By Kathryn Phillips
Earlier this month, I had the pleasure of representing Taste Quest to visit The East Nashville YCAP (YMCA Community Action Programs) for some foodie fun. I came armed with our Summer Bucket List Challenge, snacks to go around, a foodie game, and TQ souvenirs—all I needed were some adventurous kiddos, and boy, did I find some! The hour was spent with 19 YCAP students, ages 10-14, who laughed, learned, and stretched their taste buds. I’m excited to share stories from the day, as well as take-away tips for grownups, and the hummus recipe!
We started with a snack…
It’s no secret that great learning happens on a full stomach, and with Taste Quest, snack-time is always part of our lesson plan! On the menu at our Taste Quest + YCAP event was homemade hummus served with veggies and pita bread. One thing I’ve learned on the job? Kids love to dip.
TIP #1: Pair a familiar food, such as bread, with a less familiar food, such as sweet bell peppers, with any dip of choice and watch the experimentation ensue. The result will be a balanced snack that connects comfort with adventure. This is especially useful in group settings when preferences are bound to vary—even with groups of older kids, like this one. In this particular case, the dip itself—hummus—was the most unfamiliar menu item, and the reactions, well, were pretty hilarious…
“What IS this stuff?”
“Is this supposed to smell like this?” (Picture this coming from a face twisted with skepticism, on the verge of disgust)
“What’s the yellow stuff in here?” (Olive oil)
“I don’t think I eat this stuff.”
“Are these things spicy?” (Nope! These are sweet bell peppers. Not spicy at all!)
This leads me to our second takeaway for parents working on introducing new foods at home: no need to get intimidated at this stage, because this is where the learning happens! That said, it was time to lay some ground rules.
TIP #2: Try these rules at your own table to make mealtimes go a bit more smoothly.
- All food items are optional. This is a no-pressure environment and no one will force you to eat something you don’t want to eat. That said, you won’t know whether or not you like it unless you try!
- The menu is set. No alternative snacks will be provided.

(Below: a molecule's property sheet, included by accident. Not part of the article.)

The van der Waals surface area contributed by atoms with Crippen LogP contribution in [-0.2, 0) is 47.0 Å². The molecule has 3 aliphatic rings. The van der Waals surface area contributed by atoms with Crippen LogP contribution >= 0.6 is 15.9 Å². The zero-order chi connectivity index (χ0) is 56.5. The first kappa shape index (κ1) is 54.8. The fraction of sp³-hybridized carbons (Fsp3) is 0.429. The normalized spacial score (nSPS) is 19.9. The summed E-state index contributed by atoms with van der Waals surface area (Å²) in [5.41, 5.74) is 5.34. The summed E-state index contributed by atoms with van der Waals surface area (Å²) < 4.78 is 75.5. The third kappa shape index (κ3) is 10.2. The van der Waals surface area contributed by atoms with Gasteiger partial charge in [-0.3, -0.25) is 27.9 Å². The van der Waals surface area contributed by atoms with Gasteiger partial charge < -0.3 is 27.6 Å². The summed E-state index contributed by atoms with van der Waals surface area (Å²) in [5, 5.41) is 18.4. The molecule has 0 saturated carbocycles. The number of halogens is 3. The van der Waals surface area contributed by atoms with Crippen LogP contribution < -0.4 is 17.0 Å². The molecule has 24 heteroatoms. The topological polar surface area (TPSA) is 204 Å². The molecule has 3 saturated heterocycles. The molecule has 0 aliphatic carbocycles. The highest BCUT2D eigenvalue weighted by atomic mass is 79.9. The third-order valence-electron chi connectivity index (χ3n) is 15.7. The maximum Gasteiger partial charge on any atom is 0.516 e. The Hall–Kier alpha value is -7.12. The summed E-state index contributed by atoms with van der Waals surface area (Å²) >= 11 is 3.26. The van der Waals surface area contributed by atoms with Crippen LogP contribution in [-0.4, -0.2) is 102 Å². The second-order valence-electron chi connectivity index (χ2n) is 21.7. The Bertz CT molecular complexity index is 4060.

- Respect your neighbor’s likes and dislikes: no trash-talking the snack. No saying, “this is nasty” or “how are you eating that?!”, etc. The point is, your neighbor might love it and it’s important for you to respect that. In short, don’t yuck someone’s yum!
Then we gave some context…
After the dipping, crunching, and munching began, I started talking about hummus, its ingredients, where it’s from, and how it’s made. For example, all of the students were familiar with beans. Sharing that chickpeas, the main ingredient in hummus, are a type of bean, made the hummus much more approachable. Therefore…
TIP #3: Tell them all about the food in front of them. More context means more curiosity and familiarity.
After a few minutes of snacking, chatting, and answering questions, I took a poll: “How many of you are huge hummus fans?” – 9 hands go up. “Pretty, good! How many of you are still deciding or feel so-so about the hummus?” – 7 more hands. “Alright, now how many of you are not the biggest hummus fans, but like another part of the snack?” – the last 4 hands go up. We at Taste Quest consider that a huge success! Every kid ate some portion of the snack and gained exposure to new flavor combinations, textures, temperatures, colors, and cultures..
TIP #4: Don’t expect perfection on the first try. Every new exposure is a success.
Then the Game…
Play-based learning is kind of our thing. . . With the YCAP kids, we played a game of Foodie Feud to explore variety of flavor, texture, and colors of food. The students were split up into teams and each chose a team name. One group called themselves “Namaste” while another went with “The Ladybugs.” We played six rounds, and each round a new Taster was selected. The Tasters from each team came to the front and sampled the same mystery ingredient—including olives, chickpeas, and chocolate chips—without their team knowing the ingredient. Then, all the Tasters returned to their teams and had to describe the ingredient with 3 words, without using its real name. The first team to raise their hands and guess the correct ingredient won that round. The best part of Foodie Feud is that it was another opportunity to introduce new foods in a low-pressure, playful environment. It also requires that the kids really dig deep, get creative, and think about the variety of flavors, textures, and colors that exist in the world of food. As it turns out, many of the mystery ingredients were the ingredients of hummus! So, not only did they taste an unfamiliar prepared dish, but they explored its individual components as whole foods of their own.
The Take-home Challenge…
As we wrapped up, we talked to the YCAP students about their ability to make a real impact in their community. One of the ways to do that is to participate in Taste Quest Challenges, such as our Summer Bucket List Challenge. They were eager to get started, and some even began creating food sculptures with the snack leftovers. With Taste Quest, kid participation triggers donations to local hunger relief organizations. The more kids that play, the larger the impact. Help us continue to empower Nashville youth by visiting the Partner page on our website to find out more ways to engage with Taste Quest.